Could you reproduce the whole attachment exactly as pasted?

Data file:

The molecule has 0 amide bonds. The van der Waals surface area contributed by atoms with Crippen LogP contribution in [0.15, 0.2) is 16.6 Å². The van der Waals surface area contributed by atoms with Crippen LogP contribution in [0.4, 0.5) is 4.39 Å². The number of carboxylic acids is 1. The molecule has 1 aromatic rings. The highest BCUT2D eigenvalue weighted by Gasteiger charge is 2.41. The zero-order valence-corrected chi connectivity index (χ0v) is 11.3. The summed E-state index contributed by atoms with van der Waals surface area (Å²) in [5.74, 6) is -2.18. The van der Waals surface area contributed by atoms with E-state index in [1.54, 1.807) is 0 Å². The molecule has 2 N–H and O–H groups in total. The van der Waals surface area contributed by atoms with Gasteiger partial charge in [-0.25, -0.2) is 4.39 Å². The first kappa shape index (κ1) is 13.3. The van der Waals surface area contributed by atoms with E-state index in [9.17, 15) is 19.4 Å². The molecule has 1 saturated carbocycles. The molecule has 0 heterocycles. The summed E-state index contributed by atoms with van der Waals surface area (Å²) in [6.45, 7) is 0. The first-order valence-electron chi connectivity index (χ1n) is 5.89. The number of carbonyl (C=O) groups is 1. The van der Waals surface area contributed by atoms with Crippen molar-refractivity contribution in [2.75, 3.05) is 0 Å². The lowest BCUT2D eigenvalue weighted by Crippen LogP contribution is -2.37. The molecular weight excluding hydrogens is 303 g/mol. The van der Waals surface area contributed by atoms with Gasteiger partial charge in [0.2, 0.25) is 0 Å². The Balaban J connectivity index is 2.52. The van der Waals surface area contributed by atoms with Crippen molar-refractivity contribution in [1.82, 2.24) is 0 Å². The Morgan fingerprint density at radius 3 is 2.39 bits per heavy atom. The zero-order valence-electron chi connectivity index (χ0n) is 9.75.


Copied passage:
The molecule has 0 amide bonds. The van der Waals surface area contributed by atoms with Crippen LogP contribution in [0.15, 0.2) is 16.6 Å². The van der Waals surface area contributed by atoms with Crippen LogP contribution in [0.4, 0.5) is 4.39 Å². The number of carboxylic acids is 1. The molecule has 1 aromatic rings. The highest BCUT2D eigenvalue weighted by Gasteiger charge is 2.41. The zero-order valence-corrected chi connectivity index (χ0v) is 11.3. The summed E-state index contributed by atoms with van der Waals surface area (Å²) in [5.74, 6) is -2.18. The van der Waals surface area contributed by atoms with E-state index in [1.54, 1.807) is 0 Å². The molecule has 2 N–H and O–H groups in total. The van der Waals surface area contributed by atoms with Gasteiger partial charge in [-0.25, -0.2) is 4.39 Å². The first kappa shape index (κ1) is 13.3. The van der Waals surface area contributed by atoms with E-state index in [9.17, 15) is 19.4 Å². The molecule has 1 saturated carbocycles. The molecule has 0 heterocycles. The summed E-state index contributed by atoms with van der Waals surface area (Å²) in [6.45, 7) is 0. The first-order valence-electron chi connectivity index (χ1n) is 5.89. The number of carbonyl (C=O) groups is 1. The van der Waals surface area contributed by atoms with Crippen molar-refractivity contribution in [2.75, 3.05) is 0 Å². The lowest BCUT2D eigenvalue weighted by Crippen LogP contribution is -2.37. The molecular weight excluding hydrogens is 303 g/mol. The van der Waals surface area contributed by atoms with Gasteiger partial charge in [0.2, 0.25) is 0 Å². The Balaban J connectivity index is 2.52. The van der Waals surface area contributed by atoms with Crippen molar-refractivity contribution in [1.82, 2.24) is 0 Å². The Morgan fingerprint density at radius 3 is 2.39 bits per heavy atom. The zero-order valence-electron chi connectivity index (χ0n) is 9.75.